My husband and I are both covered for health insurance through his employer. After he turns 65, the company requires that Medicare be his primary insurance. But I won't be 65 for a few more years. How can I get health insurance after he switches to Medicare?
Start by checking the terms of your current plan. It's unclear whether your husband will retire at 65 or keep working. But if he remains an employee after switching to Medicare, his employer's plan must cover you the same way it covers all other employees' dependents. And if his employer's plan provides him with secondary coverage after he retires, it might continue as your primary carrier.
If not, one option is to extend your current coverage under the COBRA law. COBRA lets you continue in a former employer's plan for up to 18 months or up to 36 months, depending on the circumstances. The downside is the cost. Your coverage under COBRA is no longer employer-subsidized. You pay 100% of the premium, plus a 2% administrative fee.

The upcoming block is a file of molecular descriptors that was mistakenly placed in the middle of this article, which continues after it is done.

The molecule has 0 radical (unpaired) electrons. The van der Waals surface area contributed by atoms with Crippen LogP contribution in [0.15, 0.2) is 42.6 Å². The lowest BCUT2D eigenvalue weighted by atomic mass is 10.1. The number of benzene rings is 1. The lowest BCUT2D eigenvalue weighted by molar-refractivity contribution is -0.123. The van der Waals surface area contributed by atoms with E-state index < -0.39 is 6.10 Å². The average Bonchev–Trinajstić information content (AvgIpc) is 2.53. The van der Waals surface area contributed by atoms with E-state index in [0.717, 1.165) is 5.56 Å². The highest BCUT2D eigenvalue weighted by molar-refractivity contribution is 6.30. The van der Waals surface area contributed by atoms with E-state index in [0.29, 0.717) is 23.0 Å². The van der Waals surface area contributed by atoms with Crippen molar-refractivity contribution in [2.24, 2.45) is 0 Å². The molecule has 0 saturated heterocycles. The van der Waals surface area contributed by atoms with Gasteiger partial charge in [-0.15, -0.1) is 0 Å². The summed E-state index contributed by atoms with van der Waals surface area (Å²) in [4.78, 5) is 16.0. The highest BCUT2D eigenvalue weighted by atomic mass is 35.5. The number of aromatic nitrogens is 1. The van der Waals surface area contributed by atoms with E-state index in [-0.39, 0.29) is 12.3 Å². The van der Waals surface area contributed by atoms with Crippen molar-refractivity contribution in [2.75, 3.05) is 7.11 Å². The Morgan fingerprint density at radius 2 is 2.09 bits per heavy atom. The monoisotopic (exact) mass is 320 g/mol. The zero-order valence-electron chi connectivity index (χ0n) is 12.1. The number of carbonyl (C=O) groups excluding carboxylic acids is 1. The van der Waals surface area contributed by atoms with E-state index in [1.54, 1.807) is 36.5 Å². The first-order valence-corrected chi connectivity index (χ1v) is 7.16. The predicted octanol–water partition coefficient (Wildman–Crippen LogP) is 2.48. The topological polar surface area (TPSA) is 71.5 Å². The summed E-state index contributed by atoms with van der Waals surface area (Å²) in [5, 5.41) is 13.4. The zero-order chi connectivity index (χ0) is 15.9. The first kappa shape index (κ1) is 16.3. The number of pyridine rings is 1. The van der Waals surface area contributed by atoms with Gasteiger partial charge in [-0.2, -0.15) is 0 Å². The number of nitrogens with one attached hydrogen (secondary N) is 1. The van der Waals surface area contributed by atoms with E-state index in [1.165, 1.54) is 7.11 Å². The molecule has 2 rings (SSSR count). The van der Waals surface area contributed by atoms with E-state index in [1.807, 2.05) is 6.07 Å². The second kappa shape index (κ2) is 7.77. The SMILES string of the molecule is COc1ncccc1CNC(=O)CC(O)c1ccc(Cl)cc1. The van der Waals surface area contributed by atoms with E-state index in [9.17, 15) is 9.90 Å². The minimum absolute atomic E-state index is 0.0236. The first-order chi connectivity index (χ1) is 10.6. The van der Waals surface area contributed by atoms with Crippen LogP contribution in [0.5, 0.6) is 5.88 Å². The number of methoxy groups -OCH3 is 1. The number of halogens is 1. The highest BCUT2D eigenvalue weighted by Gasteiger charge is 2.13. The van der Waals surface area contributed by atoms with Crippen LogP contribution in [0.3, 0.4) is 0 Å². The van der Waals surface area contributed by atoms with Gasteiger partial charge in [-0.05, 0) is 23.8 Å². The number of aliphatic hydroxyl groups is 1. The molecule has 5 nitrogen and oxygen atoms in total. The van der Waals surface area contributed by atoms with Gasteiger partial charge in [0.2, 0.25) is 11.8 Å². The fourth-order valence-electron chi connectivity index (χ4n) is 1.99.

A potentially less expensive option is buying an individual health insurance policy in NY State of Health, the insurance market created under the Affordable Care Act. A dozen insurers sell NY State of Health policies, competing on price and quality of service. Policy cost depends on the level of coverage you choose, your age, where you live, and whether you qualify for a federal subsidy.
NY State of Health provides free assistance from well-trained advisers, both on the phone and in person. Call 855-355-5777 to speak to (or make an appointment with) a "navigator" who can explain your options and help you choose a policy.
The bottom line
NY State of Health makes health insurance available to all New Yorkers under age 65.
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